The Fascinating History Of Beer

Beer is made of barley, fermented yeast, water and various other ingredients. Word beer is derived from the Latin word 'bibere' meaning 'to drink'. It can be safely assumed that beer like beverages were independently invented among various cultures throughout the world.

Ancient Time Beer

The oldest evidence of beer can be found in Southern Mesopotamia; between Tigris and Euphrates rivers. The Historians assert that the Sumarians discovered beer by chance. It might have happened that a wet piece of bread was left for several days. After which it fermented and formed a pale yellowish pulp.

Gilgamesh Epic written in 3rd Millennium B. C. states that, it was not only bread but beer too held an equal importance in society, where a primitive man 'Enkidu' were served beer to drink.

"… Enkidu drank seven cups of beer and as his heart soared, he wished himself and became a human being."

The Egyptians carried the tradition of brewing beer. It was the essential food item in their daily meal. They used unbaked bread to make beer and used dates to improve its taste.

It is the Egyptians who taught the Greeks how to brew. Greek then taught the Romans and from Romans, brewing culture spread among the Celtic and Teutonic tribes in Britain and middle Europe. In Roman civilization, beer was only popular to the extreme outskirts of the empire, as wine became more prevalent in Rome. The ancient Germans sacrificed beer to the Gods and used it for their own enjoyment in daily lives. In the first century after the birth of Christ until the Middle Ages, brewing beer from baked bread was a work for women.

Beer in the Middle Ages

Monks turned their attention to brewing beer in the Middle Ages, shortly before the end of the first Millennium, as they wanted a better tasting and nutritious drink to serve with their daily meal and during their fasting periods. Many old art works reveal the fact that monks enjoyed beer and the historians say, each monk were allowed to drink five litters of beer every day.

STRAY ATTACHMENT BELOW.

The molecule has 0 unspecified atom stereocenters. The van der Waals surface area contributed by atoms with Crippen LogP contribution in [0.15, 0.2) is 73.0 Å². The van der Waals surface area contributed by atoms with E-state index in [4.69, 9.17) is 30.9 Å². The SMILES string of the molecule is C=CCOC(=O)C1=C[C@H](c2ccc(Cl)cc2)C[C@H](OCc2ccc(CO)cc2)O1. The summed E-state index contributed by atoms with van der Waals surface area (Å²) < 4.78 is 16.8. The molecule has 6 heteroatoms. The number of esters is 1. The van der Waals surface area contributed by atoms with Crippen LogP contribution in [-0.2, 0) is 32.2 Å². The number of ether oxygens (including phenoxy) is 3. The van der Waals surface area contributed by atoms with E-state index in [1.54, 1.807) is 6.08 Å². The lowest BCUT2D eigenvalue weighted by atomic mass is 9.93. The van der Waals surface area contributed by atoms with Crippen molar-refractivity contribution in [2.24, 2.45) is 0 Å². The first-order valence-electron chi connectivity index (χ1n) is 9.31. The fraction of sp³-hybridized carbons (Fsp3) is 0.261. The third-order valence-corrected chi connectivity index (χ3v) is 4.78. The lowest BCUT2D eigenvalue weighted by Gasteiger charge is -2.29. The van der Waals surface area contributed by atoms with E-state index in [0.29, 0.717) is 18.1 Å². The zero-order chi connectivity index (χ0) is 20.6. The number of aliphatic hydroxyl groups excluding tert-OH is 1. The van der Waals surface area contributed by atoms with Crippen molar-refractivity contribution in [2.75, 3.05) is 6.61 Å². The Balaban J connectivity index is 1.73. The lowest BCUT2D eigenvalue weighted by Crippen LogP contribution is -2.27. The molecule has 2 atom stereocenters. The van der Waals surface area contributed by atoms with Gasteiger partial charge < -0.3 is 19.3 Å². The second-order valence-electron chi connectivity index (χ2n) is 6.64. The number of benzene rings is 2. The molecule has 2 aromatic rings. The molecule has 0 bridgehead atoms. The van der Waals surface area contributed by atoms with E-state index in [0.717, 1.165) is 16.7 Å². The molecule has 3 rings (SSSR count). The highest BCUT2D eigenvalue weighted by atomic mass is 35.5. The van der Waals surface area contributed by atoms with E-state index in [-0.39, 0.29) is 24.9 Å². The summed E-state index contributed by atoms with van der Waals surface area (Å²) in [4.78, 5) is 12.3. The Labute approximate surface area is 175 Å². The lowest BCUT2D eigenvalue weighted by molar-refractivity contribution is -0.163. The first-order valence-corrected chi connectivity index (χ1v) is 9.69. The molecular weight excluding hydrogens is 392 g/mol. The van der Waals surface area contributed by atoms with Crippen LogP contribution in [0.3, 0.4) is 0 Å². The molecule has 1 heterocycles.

Beer became one of the most popular drinks in Europe during Medieval times and was consumed daily by all social classes; especially in Northern and Eastern Europe as grape cultivation was very difficult or almost impossible. In England and Low Countries, the per capita consumption was 275-300 liters a year. The use of hops (Humulus lupulus); a female flower cone of hop plant; for flavoring and stabilizing agents in beer started around 822. Apart from hops people started using juniper berries, blackthorn, aniseed, wormwood, oak bark, rosemary and bay leaves.

In 1516, the Duke of Bavaria, Germany, Wilhelm IV, came up with Beer Purity Law, which is the oldest valid food law in the world. The law stated:

"Herewith shall beer brewers and others not use anything other than malt, hops and water. These same brewers also shall not add anything when serving or otherwise handling beer, upon penalty to body and chattels."

The Modern History of Beer

With the invention of Steam Engine, industrialization of beer became possible, the brewing culture moved from homemaker's activity to industry oriented large scale production. Steam Beer Breweries was the first to use steam in order to brew beer. Considerable scientific research on brewing took place in the 19th century. With the advent of technology, wooden barrels have replaced by the metal barrels.

Today brewing industry has become a global business; many multinational companies have invested Billions of dollars. Advances in technology such as refrigeration, shipping and transportation help beer industry to progress. There are lots of options for the buyers ranging from different colors to taste and alcohol percentages.

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